Specifically, using Spanish economy in 2014 as the benchmark, two simulations are performed to estimate the effects of a reduction of the public deficit ratio up to 3%: (1) an increase of the value added tax and (2) a decrease of the public spending. Spain becomes relevant as a particular case of study due to several features. This country deeply suffered the Great Recession, failing to meet the commitments on the deficit set out in the European Union Pact of Stability and Growth since 2008 (Fig. 2). As a result, the Spanish government drew up successive stability programmes adopting a series of fiscal consolidation measures to meet the deficit target (Spanish Government, 2021). The first of these was for the period 2009–2011, in which the deficit target was expected to be reached in 2011 (Spanish Government, 2010). However, the evolution of the Spanish economy made it impossible to embark on a path of sustained deficit reduction until 2014, that would culminate in the achievement of the stability target in 2017. In fact, in 2014 employment and output grew in annual terms for the first time since the onset of the crisis (Spanish Government, 2014). The measures to carry out this fiscal consolidation were established by the Spanish government including expenditure and revenue measures, unlike other countries in the European periphery with marked public deficits and mostly expenditure-based fiscal consolidation as imposed by IMF or EU (Bajo-Rubio & Gómez-Plana, 2015). Thus, in addition to a reduction in public expenditure, on the revenue side, the economic recovery led to an improvement in the components of the revenue structure, including private consumption, which boosted VAT revenues among others.

Fig. 2
figure 2

Main aggregates of Spanish economy. Source: Bank of Spain (2021) and National Statistical institute (2021a, b). Note: Deficit General Government (%GDP); GDP and employment (annual rate of change); unemployment (rate)

However, none of these programmes analyse the impact of such fiscal consolidation measures on poverty and inequality, especially in this context of economic recovery, which is particularly relevant as the Spanish data report a slight increasing trend due to the decreasing poverty thresholds.Footnote 6 At the same time, income inequality rose from the beginning of the economic crisis (Amuedo-Dorantes & Borra, 2018).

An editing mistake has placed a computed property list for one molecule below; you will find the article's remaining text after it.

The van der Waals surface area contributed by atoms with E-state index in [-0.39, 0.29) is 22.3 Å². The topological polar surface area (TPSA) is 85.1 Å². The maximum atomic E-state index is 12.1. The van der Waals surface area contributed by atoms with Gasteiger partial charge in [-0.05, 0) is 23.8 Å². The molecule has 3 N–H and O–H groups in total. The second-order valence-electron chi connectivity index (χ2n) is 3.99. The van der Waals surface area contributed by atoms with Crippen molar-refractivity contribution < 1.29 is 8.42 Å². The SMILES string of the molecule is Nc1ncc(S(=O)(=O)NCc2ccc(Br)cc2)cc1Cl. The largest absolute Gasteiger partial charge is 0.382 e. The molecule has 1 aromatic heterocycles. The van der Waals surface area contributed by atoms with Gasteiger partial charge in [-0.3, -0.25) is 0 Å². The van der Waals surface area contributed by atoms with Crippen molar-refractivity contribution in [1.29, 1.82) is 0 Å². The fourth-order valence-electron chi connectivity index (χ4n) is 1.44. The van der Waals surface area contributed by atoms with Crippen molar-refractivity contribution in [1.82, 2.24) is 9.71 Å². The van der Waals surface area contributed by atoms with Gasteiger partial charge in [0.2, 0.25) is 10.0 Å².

Therefore, the process undertaken attempts to simulate the counterfactual situation of not really adopted policies, taking the real situation as a starting point. In other words, it attempts to reflect what would have happened if, in addition to the economic and financial crisis, the policies simulated in the article had been adopted.

The remainder of the paper is organized as follows. Section 2 briefly presents the CGE model, while Sect. 3 is devoted to the microsimulation model. Section 4 describes the databases employed in the study and Sect. 5 depicts the main results. Finally, Sect. 6 offers the conclusions.

2 The CGE model

In general terms, a CGE model encompasses all the economic interactions within a given economy, depicting the circular flow of income. Specifically, these models provide a complete representation of the different economic agents, assuming an optimization behaviour for them. The model equilibrium is determined by a price levels vector and an activity levels vector that clear markets and allow agents to reach their optimizations plans. Therefore, the model can be mathematically represented as a set of equations containing such equilibrium conditions.